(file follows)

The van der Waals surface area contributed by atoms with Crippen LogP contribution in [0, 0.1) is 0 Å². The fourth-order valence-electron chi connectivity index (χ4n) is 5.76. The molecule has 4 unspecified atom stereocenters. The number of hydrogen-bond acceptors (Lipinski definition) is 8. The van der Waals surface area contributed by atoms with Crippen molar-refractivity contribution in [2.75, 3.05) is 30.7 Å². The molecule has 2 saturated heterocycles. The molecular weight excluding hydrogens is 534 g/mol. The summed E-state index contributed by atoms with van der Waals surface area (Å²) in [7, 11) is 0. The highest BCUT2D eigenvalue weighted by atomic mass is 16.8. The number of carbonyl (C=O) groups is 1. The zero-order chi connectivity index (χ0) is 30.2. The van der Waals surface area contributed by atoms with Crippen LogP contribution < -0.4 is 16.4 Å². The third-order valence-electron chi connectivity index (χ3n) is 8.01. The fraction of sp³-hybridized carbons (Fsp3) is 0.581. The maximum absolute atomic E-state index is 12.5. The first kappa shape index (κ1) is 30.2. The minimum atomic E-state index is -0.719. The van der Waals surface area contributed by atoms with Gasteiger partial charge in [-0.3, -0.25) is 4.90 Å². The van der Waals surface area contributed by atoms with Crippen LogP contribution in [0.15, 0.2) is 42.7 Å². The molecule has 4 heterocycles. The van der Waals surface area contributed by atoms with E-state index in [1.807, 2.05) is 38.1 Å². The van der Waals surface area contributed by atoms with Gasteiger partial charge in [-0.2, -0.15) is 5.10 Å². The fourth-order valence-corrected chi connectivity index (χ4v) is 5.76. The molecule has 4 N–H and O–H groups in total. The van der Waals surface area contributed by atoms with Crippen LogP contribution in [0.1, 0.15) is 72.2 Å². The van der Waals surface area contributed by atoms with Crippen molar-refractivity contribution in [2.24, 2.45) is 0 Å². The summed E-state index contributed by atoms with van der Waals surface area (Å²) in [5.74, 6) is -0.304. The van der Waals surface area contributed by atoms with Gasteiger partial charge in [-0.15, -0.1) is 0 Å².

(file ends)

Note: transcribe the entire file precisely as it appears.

The van der Waals surface area contributed by atoms with Crippen LogP contribution in [0, 0.1) is 0 Å². The fourth-order valence-electron chi connectivity index (χ4n) is 5.76. The molecule has 4 unspecified atom stereocenters. The number of hydrogen-bond acceptors (Lipinski definition) is 8. The van der Waals surface area contributed by atoms with Crippen molar-refractivity contribution in [2.75, 3.05) is 30.7 Å². The molecule has 2 saturated heterocycles. The molecular weight excluding hydrogens is 534 g/mol. The summed E-state index contributed by atoms with van der Waals surface area (Å²) in [7, 11) is 0. The highest BCUT2D eigenvalue weighted by atomic mass is 16.8. The number of carbonyl (C=O) groups is 1. The zero-order chi connectivity index (χ0) is 30.2. The van der Waals surface area contributed by atoms with Crippen LogP contribution < -0.4 is 16.4 Å². The third-order valence-electron chi connectivity index (χ3n) is 8.01. The fraction of sp³-hybridized carbons (Fsp3) is 0.581. The maximum absolute atomic E-state index is 12.5. The first kappa shape index (κ1) is 30.2. The minimum atomic E-state index is -0.719. The van der Waals surface area contributed by atoms with Gasteiger partial charge in [-0.3, -0.25) is 4.90 Å². The van der Waals surface area contributed by atoms with Crippen LogP contribution in [0.15, 0.2) is 42.7 Å². The molecule has 4 heterocycles. The van der Waals surface area contributed by atoms with E-state index in [1.807, 2.05) is 38.1 Å². The van der Waals surface area contributed by atoms with Gasteiger partial charge in [-0.2, -0.15) is 5.10 Å². The fourth-order valence-corrected chi connectivity index (χ4v) is 5.76. The molecule has 4 N–H and O–H groups in total. The van der Waals surface area contributed by atoms with Crippen LogP contribution in [0.1, 0.15) is 72.2 Å². The van der Waals surface area contributed by atoms with Crippen molar-refractivity contribution in [2.24, 2.45) is 0 Å². The summed E-state index contributed by atoms with van der Waals surface area (Å²) in [5.74, 6) is -0.304. The van der Waals surface area contributed by atoms with Gasteiger partial charge in [-0.15, -0.1) is 0 Å².